Accessibility links

Tatar-Bashkir Report: October 18, 2002

18 October 2002
Rakhimov Says Liquidation Of Post Of President To Contribute To Interethnic Harmony In Bashkortostan
Switching to a parliamentary republic is necessary to solve the nationality issue, Bashkir President Murtaza Rakhimov said at a meeting of the Constitutional Assembly on 16 October, Bashinform reported the same day. He said that on the threshold of presidential elections "some people in the fight for the presidential post are quite willing to use obscene and even illegal methods of attracting the electorate, methods based on insulting the dignity of certain nations, humiliation of national feelings, and rousing interethnic discord."

Rakhimov said he believes the abolishment of the institute of presidency "will dampen the ardor of those who seek to take over the highest post by artificially sharpening the nationality issue in society." He said that "losing interethnic stability is similar to death" for the republic. And if the upcoming presidential elections can worsen the situation in the society, "we should rather abolish the post of president and thus exclude even the possibility for negative consequences," Rakhimov added.

Tatar Official Comments On Problems In Tatar-Bashkir Relations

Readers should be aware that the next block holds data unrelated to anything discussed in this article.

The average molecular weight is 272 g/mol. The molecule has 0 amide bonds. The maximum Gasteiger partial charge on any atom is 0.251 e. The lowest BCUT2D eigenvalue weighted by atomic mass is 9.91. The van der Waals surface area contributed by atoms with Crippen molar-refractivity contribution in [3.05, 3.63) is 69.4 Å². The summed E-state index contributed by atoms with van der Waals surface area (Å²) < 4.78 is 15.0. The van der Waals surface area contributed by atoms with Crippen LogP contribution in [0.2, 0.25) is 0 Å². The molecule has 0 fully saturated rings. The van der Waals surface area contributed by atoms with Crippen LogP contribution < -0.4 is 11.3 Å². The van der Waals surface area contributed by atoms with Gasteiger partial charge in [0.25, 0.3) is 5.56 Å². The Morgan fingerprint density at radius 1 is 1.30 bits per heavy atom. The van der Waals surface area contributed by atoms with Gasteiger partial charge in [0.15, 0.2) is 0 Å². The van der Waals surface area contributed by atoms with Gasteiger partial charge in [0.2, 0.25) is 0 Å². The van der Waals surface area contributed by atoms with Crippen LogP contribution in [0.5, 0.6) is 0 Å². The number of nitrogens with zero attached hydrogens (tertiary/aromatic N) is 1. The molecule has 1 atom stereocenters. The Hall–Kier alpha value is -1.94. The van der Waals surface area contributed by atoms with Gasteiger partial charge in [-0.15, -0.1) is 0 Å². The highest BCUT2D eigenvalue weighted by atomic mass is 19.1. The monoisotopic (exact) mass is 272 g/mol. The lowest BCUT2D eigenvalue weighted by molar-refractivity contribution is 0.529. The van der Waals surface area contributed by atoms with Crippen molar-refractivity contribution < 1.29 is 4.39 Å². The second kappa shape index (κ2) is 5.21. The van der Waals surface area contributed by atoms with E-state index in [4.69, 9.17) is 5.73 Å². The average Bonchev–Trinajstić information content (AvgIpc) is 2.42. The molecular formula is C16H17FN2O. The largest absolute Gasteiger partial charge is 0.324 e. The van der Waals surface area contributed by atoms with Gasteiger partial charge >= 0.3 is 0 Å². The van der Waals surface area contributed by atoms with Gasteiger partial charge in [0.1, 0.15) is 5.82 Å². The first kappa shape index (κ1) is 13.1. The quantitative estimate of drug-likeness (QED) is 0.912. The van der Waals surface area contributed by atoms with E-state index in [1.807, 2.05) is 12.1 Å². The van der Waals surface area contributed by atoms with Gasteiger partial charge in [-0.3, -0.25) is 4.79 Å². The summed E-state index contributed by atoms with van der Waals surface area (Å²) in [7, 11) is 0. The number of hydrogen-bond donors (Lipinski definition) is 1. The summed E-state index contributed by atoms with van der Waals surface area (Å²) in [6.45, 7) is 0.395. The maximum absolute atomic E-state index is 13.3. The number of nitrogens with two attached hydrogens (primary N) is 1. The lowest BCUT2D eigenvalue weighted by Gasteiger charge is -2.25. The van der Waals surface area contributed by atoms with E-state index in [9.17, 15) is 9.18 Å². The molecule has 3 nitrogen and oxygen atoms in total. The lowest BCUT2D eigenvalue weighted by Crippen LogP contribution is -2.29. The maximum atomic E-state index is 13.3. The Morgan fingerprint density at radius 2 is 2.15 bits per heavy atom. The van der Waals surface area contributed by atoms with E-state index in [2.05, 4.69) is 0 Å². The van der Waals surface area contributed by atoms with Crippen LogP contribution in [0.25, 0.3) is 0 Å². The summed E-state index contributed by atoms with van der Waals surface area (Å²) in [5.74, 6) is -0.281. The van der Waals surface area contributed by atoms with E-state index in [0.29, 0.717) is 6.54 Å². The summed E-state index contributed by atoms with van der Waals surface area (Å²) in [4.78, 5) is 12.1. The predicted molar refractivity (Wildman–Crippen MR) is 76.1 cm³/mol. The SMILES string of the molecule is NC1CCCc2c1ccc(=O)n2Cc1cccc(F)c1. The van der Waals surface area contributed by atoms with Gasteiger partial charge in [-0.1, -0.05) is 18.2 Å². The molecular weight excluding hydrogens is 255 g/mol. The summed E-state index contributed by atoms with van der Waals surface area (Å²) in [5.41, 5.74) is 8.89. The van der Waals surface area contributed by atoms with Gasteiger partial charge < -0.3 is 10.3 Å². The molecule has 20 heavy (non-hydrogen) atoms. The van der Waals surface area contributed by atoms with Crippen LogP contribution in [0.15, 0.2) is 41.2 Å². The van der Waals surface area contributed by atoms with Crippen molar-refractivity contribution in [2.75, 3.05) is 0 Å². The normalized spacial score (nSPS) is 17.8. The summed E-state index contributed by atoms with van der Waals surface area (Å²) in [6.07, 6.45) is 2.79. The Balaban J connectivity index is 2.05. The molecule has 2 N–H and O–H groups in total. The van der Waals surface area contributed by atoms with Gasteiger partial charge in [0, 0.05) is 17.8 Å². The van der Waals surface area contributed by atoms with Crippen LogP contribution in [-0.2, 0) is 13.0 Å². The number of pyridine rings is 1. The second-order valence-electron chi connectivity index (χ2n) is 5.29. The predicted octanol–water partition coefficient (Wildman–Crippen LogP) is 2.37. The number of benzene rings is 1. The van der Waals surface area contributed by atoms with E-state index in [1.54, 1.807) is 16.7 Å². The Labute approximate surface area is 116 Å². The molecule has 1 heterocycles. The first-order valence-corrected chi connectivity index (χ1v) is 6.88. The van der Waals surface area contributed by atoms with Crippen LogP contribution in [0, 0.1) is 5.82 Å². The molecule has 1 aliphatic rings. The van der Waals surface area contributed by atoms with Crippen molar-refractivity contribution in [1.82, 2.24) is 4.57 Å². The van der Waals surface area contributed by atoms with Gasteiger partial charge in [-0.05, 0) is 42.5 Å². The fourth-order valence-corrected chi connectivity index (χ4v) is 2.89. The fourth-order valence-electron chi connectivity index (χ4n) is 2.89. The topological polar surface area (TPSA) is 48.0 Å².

In an article published in "Zvezda Povolzhya" on 10 October, Tatar presidential adviser Rafael Khekimov said a certain tension in Tatar-Bashkir relations existed at the level of political elites in the past, and it grew when Tatar was not declared a state language in Bashkortostan, even though there are more Tatars in Bashkortostan than Bashkirs. The current census has sharpened the issue of the Bashkirization of Tatars, Khekimov said, since the Bashkir leadership does not even hide that it is seeking to make the number of Bashkirs bigger than that of Tatars. The Congress of Bashkirs passed several documents to promote an increase in the number of Bashkirs in the republic and outside it on the account of Tatars. The most simple way is to turn Tipters, Christian Tatars, and Mishers into Bashkirs, or at least into non-Tatars. Then, Tatars are forced to identify themselves as Bashkirs. In addition, authorities threaten that if Bashkirs are not a majority in the republic, then the republic will be liquidated, Khekimov said.

Khekimov suggested that those representatives of the Bashkir intelligentsia who appealed recently to Tatar President Mintimer Shaimiev "compose a parallel appeal to Bashkir President Murtaza Rakhimov proposing to declare Tatar a state language" in Bashkortostan. Khekimov said the Bashkir applicants should do this to demonstrate in practice that Tatars and Bashkirs "have always been faithful supporters of each other," as they wrote in the mentioned appeal to Shaimiev. Khekimov also said the lack of Bashkir schools in Tatarstan cannot be a grounds for closing Tatar schools in Bashkortostan, since 21,000 Bashkirs dispersed in Tatarstan cannot be compared to 1.2 million Tatars living in communities in Bashkortostan and an additional 300,000 Tatar-speaking Bashkirs in the republic.

More Reports Of Census Violations In Bashkortostan
"Nezavisimaya gazeta" listed on 17 October the falsification methods used in the census in Bashkortostan, among them filling in blanks with pencils, marking data in notebooks, leaving the "nationality" entry empty, and persuading residents to choose the "Bashkir" identity.